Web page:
Huffington Post, Katherine Brooks, September 2014
“The waterfront no longer places a limitation on city expansion, in fact it is the new frontier!”
So begins the description for “Sea Tree,” a futuristic nature reserve imagined by Netherlands-based architecture firm, Waterstudio. The wild design, still in the rendering phase, would bring floating steel structures to the shores of urban centers. And inside those steel towers, would be vegetated layers of habitable space, meant for both flora and fauna to flourish in spaces where land and wildlife is scarce.
According to Waterstudio, Sea Tree would be built using the “latest offshore technology,” similar to that used in building oil storage towers in the open ocean. But instead of housing oil, the towers would play home to plant and animal species, working to reduce CO2 emissions along the way.
“Large oil companies will have the opportunity to give back by using their own intellectual property and resources to donate Sea Trees to a community in need,” Waterstudio wrote in a statement to HuffPost, “showing their concern and interest in preserving the distressed wildlife.” It’s a utopian endeavor, sure, but it offers already over-populated metropolises a chance to conserve wildlife within city limits.
The design, inspired by a project in Holland in which ecologists asked the firm to design a green oasis that could not be disturbed by humans, is meant for any waterfront, from riverbanks to sea shores. The height and depth of the structures would be custom constructed according to their specific locations, and would be anchored to the seabed with cables. The birds, bees, bats, and other small animals seeking refuge on a Sea Tree would be left untouched by humans, as would the plant life.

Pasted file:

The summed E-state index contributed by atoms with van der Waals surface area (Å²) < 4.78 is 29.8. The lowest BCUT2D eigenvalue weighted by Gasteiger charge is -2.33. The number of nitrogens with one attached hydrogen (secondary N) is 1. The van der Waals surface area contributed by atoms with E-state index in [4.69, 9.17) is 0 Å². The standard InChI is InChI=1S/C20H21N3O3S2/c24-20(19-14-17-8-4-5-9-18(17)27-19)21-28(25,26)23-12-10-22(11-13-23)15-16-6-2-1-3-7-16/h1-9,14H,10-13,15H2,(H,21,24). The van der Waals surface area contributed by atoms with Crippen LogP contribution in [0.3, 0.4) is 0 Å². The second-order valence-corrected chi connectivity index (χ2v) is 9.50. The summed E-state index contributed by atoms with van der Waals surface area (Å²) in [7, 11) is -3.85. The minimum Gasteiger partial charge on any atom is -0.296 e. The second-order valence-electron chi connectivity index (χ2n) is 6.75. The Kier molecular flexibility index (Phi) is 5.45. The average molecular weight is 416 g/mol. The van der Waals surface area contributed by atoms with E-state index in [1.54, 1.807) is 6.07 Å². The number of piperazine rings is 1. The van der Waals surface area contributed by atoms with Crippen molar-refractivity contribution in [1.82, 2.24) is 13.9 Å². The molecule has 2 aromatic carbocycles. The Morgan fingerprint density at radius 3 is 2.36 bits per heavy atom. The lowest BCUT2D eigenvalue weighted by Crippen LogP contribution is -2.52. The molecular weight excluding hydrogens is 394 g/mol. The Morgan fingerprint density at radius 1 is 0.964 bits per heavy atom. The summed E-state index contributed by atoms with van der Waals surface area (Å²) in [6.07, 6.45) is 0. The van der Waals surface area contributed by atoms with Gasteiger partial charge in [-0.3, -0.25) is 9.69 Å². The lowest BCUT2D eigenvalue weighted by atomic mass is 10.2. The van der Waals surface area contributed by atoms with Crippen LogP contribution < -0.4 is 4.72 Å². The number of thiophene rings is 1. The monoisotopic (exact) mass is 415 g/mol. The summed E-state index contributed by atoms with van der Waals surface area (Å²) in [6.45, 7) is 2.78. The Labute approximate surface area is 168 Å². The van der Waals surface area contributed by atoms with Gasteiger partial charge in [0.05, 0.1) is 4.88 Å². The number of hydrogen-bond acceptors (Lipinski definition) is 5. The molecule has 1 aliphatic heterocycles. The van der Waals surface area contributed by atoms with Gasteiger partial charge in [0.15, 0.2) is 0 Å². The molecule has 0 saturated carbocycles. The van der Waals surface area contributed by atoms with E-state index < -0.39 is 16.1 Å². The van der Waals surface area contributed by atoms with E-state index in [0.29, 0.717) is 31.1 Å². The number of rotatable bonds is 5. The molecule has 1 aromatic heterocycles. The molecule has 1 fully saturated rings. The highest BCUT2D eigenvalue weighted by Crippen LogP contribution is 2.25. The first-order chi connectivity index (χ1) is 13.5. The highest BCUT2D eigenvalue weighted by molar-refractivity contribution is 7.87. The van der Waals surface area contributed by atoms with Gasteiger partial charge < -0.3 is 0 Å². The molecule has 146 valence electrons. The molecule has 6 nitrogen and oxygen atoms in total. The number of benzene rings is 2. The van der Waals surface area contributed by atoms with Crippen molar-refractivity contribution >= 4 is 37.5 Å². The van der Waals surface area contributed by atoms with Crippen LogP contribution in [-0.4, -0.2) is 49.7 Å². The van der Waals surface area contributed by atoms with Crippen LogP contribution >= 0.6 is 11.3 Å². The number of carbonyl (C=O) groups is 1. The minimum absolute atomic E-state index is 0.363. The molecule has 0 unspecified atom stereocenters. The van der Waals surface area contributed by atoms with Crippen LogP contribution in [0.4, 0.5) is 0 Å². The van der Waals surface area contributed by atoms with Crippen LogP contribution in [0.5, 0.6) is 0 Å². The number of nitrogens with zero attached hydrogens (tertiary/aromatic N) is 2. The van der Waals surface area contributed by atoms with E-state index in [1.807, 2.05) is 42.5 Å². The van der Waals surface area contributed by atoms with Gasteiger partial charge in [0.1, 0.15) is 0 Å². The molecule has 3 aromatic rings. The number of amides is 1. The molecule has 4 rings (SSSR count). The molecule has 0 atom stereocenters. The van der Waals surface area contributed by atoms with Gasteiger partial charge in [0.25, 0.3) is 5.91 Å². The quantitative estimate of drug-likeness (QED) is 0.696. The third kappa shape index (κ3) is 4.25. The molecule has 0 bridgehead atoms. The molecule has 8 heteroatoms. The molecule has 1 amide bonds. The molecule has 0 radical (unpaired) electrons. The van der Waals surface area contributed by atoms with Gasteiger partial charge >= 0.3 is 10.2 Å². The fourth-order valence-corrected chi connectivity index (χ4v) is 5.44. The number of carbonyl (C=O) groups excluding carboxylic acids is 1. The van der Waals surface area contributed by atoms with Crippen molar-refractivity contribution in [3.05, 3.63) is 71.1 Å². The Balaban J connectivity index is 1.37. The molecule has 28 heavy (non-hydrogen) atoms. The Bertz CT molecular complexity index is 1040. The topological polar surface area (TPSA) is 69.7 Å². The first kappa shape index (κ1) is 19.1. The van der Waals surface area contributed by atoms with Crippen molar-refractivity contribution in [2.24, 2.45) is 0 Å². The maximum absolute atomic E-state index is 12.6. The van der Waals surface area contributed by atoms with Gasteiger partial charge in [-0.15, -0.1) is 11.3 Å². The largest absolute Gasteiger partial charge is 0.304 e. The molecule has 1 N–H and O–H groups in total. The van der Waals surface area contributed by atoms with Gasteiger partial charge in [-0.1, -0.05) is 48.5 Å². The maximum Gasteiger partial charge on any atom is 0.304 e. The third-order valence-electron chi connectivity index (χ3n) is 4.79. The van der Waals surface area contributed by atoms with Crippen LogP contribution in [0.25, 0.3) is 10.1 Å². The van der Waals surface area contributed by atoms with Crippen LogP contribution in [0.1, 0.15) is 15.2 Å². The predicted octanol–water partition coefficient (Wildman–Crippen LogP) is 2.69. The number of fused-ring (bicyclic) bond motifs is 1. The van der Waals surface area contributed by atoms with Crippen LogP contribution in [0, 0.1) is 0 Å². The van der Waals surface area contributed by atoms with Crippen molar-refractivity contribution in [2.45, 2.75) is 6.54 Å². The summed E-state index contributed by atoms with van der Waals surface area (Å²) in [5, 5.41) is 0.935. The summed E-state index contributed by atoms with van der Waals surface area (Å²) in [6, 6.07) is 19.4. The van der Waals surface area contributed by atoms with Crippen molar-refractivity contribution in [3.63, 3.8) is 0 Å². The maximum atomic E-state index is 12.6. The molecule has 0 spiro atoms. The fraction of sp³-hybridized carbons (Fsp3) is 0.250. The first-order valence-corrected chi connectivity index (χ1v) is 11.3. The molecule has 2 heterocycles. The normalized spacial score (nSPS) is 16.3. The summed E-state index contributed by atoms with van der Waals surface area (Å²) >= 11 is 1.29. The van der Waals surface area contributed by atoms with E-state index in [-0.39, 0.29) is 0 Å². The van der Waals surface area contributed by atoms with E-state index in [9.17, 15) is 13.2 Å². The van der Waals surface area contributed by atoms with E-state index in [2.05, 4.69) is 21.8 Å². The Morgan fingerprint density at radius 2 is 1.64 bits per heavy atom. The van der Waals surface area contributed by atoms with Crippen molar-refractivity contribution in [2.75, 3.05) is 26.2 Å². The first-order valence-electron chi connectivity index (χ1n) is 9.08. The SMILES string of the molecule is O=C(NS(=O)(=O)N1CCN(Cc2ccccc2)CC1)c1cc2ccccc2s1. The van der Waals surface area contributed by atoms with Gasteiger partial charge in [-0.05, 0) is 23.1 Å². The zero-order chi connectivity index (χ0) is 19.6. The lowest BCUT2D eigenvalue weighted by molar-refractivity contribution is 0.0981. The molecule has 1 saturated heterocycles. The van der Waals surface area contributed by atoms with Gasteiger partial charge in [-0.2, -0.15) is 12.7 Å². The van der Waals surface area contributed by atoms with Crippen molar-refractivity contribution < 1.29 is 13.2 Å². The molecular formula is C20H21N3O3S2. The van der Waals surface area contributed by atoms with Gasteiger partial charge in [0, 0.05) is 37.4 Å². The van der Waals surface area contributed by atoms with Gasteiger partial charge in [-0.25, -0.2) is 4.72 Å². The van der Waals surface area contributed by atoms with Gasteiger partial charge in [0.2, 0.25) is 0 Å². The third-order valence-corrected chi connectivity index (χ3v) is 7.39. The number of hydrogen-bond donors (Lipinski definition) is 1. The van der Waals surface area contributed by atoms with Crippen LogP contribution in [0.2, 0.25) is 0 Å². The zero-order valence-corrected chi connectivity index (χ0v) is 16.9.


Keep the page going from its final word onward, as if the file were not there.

“Most of the innovation on land has been done already,” Koen Olthuis, Waterstudio lead designer and co-founder, explained to The Creator’s Project. “The truly innovative possibilities are found on water… The idea is that we cover the tower with fertile soil and then simply take our hands off of it and let nature do its thing. That’s the exciting part: to see what kind of effect such a green enclave will have.”
When asked when we could expect Sea Tree to become a reality, Ankie Stam at Waterstudio responded to HuffPost: “We’re now in the process of [finalizing] location (with city councils) and finance (with oil companies), for which we have several options. When this is completed we can start construction.”
Waterstudio sent us a selection of images that show the possibilities of Sea Tree. Let us know your thoughts in the comments. And for other floating architectural feats, check out Cristian Ehrmantraut’s prototype for a floating platform that filters the ocean and absorbs plastic.